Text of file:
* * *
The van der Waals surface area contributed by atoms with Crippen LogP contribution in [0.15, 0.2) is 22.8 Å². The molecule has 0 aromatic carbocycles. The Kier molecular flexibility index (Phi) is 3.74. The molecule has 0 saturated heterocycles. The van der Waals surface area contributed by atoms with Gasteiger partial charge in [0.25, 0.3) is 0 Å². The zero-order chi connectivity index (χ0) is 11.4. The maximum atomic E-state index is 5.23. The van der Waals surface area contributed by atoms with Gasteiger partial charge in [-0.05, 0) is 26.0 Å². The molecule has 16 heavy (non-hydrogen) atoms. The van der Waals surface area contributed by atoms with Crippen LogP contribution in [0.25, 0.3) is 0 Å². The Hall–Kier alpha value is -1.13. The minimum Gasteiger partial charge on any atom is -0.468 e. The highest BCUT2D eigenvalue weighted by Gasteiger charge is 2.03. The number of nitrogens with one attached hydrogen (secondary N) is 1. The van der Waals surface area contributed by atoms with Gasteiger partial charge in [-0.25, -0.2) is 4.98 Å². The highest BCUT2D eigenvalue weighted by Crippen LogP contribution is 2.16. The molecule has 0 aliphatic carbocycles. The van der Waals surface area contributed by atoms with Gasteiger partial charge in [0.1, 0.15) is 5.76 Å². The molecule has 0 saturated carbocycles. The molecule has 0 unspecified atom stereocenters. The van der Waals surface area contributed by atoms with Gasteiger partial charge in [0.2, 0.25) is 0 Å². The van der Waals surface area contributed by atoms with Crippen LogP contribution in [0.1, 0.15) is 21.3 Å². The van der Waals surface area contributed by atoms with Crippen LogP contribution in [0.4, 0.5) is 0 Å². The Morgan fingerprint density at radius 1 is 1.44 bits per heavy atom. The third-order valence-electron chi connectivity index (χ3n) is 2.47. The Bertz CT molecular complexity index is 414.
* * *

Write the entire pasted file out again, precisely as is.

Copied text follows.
The van der Waals surface area contributed by atoms with Crippen LogP contribution in [0.15, 0.2) is 22.8 Å². The molecule has 0 aromatic carbocycles. The Kier molecular flexibility index (Phi) is 3.74. The molecule has 0 saturated heterocycles. The van der Waals surface area contributed by atoms with Gasteiger partial charge in [0.25, 0.3) is 0 Å². The zero-order chi connectivity index (χ0) is 11.4. The maximum atomic E-state index is 5.23. The van der Waals surface area contributed by atoms with Gasteiger partial charge in [-0.05, 0) is 26.0 Å². The molecule has 16 heavy (non-hydrogen) atoms. The van der Waals surface area contributed by atoms with Crippen LogP contribution in [0.25, 0.3) is 0 Å². The Hall–Kier alpha value is -1.13. The minimum Gasteiger partial charge on any atom is -0.468 e. The highest BCUT2D eigenvalue weighted by Gasteiger charge is 2.03. The number of nitrogens with one attached hydrogen (secondary N) is 1. The van der Waals surface area contributed by atoms with Gasteiger partial charge in [-0.25, -0.2) is 4.98 Å². The highest BCUT2D eigenvalue weighted by Crippen LogP contribution is 2.16. The molecule has 0 aliphatic carbocycles. The van der Waals surface area contributed by atoms with Gasteiger partial charge in [0.1, 0.15) is 5.76 Å². The molecule has 0 saturated carbocycles. The molecule has 0 unspecified atom stereocenters. The van der Waals surface area contributed by atoms with Gasteiger partial charge in [0.2, 0.25) is 0 Å². The van der Waals surface area contributed by atoms with Crippen LogP contribution in [0.1, 0.15) is 21.3 Å². The van der Waals surface area contributed by atoms with Crippen LogP contribution in [0.4, 0.5) is 0 Å². The Morgan fingerprint density at radius 1 is 1.44 bits per heavy atom. The third-order valence-electron chi connectivity index (χ3n) is 2.47. The Bertz CT molecular complexity index is 414.